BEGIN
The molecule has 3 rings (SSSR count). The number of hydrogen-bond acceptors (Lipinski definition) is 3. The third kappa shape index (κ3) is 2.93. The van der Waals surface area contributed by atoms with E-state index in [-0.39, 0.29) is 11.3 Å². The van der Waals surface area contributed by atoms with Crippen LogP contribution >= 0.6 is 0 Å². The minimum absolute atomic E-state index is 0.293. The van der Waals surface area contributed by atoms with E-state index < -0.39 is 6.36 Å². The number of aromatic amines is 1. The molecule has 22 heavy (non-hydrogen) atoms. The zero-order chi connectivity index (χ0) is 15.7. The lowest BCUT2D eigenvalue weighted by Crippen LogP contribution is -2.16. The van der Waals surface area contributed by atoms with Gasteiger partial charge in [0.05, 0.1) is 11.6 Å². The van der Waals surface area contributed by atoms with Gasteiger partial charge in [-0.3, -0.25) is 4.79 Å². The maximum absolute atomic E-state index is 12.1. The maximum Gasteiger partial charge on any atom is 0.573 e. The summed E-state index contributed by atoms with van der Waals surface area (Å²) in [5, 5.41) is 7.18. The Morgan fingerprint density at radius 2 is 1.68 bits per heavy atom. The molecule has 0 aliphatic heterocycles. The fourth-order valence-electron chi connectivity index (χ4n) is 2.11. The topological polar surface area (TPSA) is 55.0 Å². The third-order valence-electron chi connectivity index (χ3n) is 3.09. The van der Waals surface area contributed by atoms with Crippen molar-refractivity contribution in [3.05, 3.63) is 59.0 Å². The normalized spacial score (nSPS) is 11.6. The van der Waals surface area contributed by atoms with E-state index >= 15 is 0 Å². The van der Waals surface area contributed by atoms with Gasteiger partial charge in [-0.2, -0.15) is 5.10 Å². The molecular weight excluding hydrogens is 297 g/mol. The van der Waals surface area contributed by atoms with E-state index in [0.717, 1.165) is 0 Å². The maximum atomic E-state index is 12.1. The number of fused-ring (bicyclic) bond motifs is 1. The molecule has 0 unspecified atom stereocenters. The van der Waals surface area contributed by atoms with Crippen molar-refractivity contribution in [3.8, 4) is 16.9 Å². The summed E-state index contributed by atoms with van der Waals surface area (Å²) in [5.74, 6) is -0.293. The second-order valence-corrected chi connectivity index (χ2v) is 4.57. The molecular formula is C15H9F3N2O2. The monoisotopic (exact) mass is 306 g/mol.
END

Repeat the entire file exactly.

The molecule has 3 rings (SSSR count). The number of hydrogen-bond acceptors (Lipinski definition) is 3. The third kappa shape index (κ3) is 2.93. The van der Waals surface area contributed by atoms with E-state index in [-0.39, 0.29) is 11.3 Å². The van der Waals surface area contributed by atoms with Crippen LogP contribution >= 0.6 is 0 Å². The minimum absolute atomic E-state index is 0.293. The van der Waals surface area contributed by atoms with E-state index < -0.39 is 6.36 Å². The number of aromatic amines is 1. The molecule has 22 heavy (non-hydrogen) atoms. The zero-order chi connectivity index (χ0) is 15.7. The lowest BCUT2D eigenvalue weighted by Crippen LogP contribution is -2.16. The van der Waals surface area contributed by atoms with Gasteiger partial charge in [0.05, 0.1) is 11.6 Å². The van der Waals surface area contributed by atoms with Gasteiger partial charge in [-0.3, -0.25) is 4.79 Å². The maximum absolute atomic E-state index is 12.1. The maximum Gasteiger partial charge on any atom is 0.573 e. The summed E-state index contributed by atoms with van der Waals surface area (Å²) in [5, 5.41) is 7.18. The Morgan fingerprint density at radius 2 is 1.68 bits per heavy atom. The molecule has 0 aliphatic heterocycles. The fourth-order valence-electron chi connectivity index (χ4n) is 2.11. The topological polar surface area (TPSA) is 55.0 Å². The third-order valence-electron chi connectivity index (χ3n) is 3.09. The van der Waals surface area contributed by atoms with Crippen molar-refractivity contribution in [3.05, 3.63) is 59.0 Å². The normalized spacial score (nSPS) is 11.6. The van der Waals surface area contributed by atoms with E-state index >= 15 is 0 Å². The van der Waals surface area contributed by atoms with Gasteiger partial charge in [-0.2, -0.15) is 5.10 Å². The molecular weight excluding hydrogens is 297 g/mol. The van der Waals surface area contributed by atoms with E-state index in [0.717, 1.165) is 0 Å². The maximum atomic E-state index is 12.1. The number of fused-ring (bicyclic) bond motifs is 1. The molecule has 0 unspecified atom stereocenters. The van der Waals surface area contributed by atoms with Crippen molar-refractivity contribution in [3.8, 4) is 16.9 Å². The summed E-state index contributed by atoms with van der Waals surface area (Å²) in [5.74, 6) is -0.293. The second-order valence-corrected chi connectivity index (χ2v) is 4.57. The molecular formula is C15H9F3N2O2. The monoisotopic (exact) mass is 306 g/mol.